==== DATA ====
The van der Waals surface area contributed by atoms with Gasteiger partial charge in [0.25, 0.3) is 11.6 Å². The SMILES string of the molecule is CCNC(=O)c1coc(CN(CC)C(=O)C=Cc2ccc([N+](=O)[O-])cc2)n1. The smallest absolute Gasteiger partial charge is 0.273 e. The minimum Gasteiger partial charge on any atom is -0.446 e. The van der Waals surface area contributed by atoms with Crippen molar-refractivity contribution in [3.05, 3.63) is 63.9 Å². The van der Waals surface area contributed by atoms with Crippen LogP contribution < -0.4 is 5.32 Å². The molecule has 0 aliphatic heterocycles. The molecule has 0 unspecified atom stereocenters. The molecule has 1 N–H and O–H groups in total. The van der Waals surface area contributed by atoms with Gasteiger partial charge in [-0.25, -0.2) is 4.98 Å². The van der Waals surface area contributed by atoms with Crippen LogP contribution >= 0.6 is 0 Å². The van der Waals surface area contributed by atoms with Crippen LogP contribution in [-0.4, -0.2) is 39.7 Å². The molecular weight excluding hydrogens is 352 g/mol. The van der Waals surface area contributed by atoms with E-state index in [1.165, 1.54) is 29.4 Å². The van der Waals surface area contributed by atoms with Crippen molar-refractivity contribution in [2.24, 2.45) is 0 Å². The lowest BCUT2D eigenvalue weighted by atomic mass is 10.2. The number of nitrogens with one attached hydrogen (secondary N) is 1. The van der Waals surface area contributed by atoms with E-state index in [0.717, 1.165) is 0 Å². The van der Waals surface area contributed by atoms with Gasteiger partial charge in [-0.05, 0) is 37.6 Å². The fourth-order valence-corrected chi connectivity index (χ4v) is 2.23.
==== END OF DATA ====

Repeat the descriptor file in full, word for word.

The van der Waals surface area contributed by atoms with Gasteiger partial charge in [0.25, 0.3) is 11.6 Å². The SMILES string of the molecule is CCNC(=O)c1coc(CN(CC)C(=O)C=Cc2ccc([N+](=O)[O-])cc2)n1. The smallest absolute Gasteiger partial charge is 0.273 e. The minimum Gasteiger partial charge on any atom is -0.446 e. The van der Waals surface area contributed by atoms with Crippen molar-refractivity contribution in [3.05, 3.63) is 63.9 Å². The van der Waals surface area contributed by atoms with Crippen LogP contribution < -0.4 is 5.32 Å². The molecule has 0 aliphatic heterocycles. The molecule has 0 unspecified atom stereocenters. The molecule has 1 N–H and O–H groups in total. The van der Waals surface area contributed by atoms with Gasteiger partial charge in [-0.25, -0.2) is 4.98 Å². The van der Waals surface area contributed by atoms with Crippen LogP contribution >= 0.6 is 0 Å². The van der Waals surface area contributed by atoms with Crippen LogP contribution in [-0.4, -0.2) is 39.7 Å². The molecular weight excluding hydrogens is 352 g/mol. The van der Waals surface area contributed by atoms with E-state index in [1.165, 1.54) is 29.4 Å². The van der Waals surface area contributed by atoms with Crippen molar-refractivity contribution in [2.24, 2.45) is 0 Å². The lowest BCUT2D eigenvalue weighted by atomic mass is 10.2. The number of nitrogens with one attached hydrogen (secondary N) is 1. The van der Waals surface area contributed by atoms with E-state index in [0.717, 1.165) is 0 Å². The van der Waals surface area contributed by atoms with Gasteiger partial charge in [-0.05, 0) is 37.6 Å². The fourth-order valence-corrected chi connectivity index (χ4v) is 2.23.